photo by Michael Chrisman
Everyone tends to think of photography in terms of moments caught in the blink of an eye. Philosophically, we get that from Henri Cartier-Bresson and his Decisive Moment approach to photography, but in practical terms, just look at the shutter speeds on our cameras; they are all in fractions of a second. When I began photographing, my Olympus OM-1n had a top shutter speed of 1/1000 of a second. Now it’s not uncommon to have 1/8000 of a second in higher-end cameras.
But the fractions of a second are only part of the story of photography. Working in low light or night settings, or with slow ISO settings and high f-stops, and you will find your shutter settings extending past the fractions of a second and into full seconds and even minutes. In my Japanese Garden series, Visual Haiku, I once had an exposure of 30 minutes for one shot. It was just after sun-up on a cloudy, foggy day and there just wasn’t very much light to work with, though the end results were magical.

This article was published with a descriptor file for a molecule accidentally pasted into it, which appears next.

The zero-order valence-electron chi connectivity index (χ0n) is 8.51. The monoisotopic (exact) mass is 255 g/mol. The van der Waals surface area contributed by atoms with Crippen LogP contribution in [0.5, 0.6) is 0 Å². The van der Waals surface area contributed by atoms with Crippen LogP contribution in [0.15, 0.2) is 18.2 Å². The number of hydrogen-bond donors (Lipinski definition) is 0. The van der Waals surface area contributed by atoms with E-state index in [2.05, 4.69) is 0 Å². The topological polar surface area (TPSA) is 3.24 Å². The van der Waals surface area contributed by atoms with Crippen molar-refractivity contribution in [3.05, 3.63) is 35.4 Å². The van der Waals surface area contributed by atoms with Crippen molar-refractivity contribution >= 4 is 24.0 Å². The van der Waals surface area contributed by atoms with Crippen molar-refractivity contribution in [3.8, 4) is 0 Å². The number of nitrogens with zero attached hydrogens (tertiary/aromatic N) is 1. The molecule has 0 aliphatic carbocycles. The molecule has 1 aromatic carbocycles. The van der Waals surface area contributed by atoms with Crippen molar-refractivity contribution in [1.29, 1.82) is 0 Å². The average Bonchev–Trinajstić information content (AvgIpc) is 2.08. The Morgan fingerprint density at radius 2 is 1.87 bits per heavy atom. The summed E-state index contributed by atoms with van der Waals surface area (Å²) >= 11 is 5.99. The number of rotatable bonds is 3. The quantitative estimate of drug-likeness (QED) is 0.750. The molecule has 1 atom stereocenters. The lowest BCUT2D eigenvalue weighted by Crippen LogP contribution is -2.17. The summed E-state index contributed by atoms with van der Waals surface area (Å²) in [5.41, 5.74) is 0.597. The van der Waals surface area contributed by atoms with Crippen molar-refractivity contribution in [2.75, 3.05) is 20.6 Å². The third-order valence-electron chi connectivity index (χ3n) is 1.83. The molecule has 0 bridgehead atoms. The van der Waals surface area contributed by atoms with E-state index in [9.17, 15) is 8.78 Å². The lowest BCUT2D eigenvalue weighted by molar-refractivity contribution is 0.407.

Well, another photographer, Michael Chrisman, has taken the idea of long exposures to its extreme. Using a home-made pinhole camera, Chrisman made an image of the Toronto skyline that took one year to expose. That’s right, a one year exposure. Not a second or an hour or even several hours, but every day for a year the camera was exposing the paper inside the camera and building up an exposure of that city. I’ve never heard of a longer exposure than that. The light, diagonal streaks in the sky of the image are the traces of the sun as it traveled across the sky over the course of a year. The resulting image is more interesting for how it was made than for what it looks like, but it still has a subtle charm of its own. You can read the story about Michael Chrisman and his project here.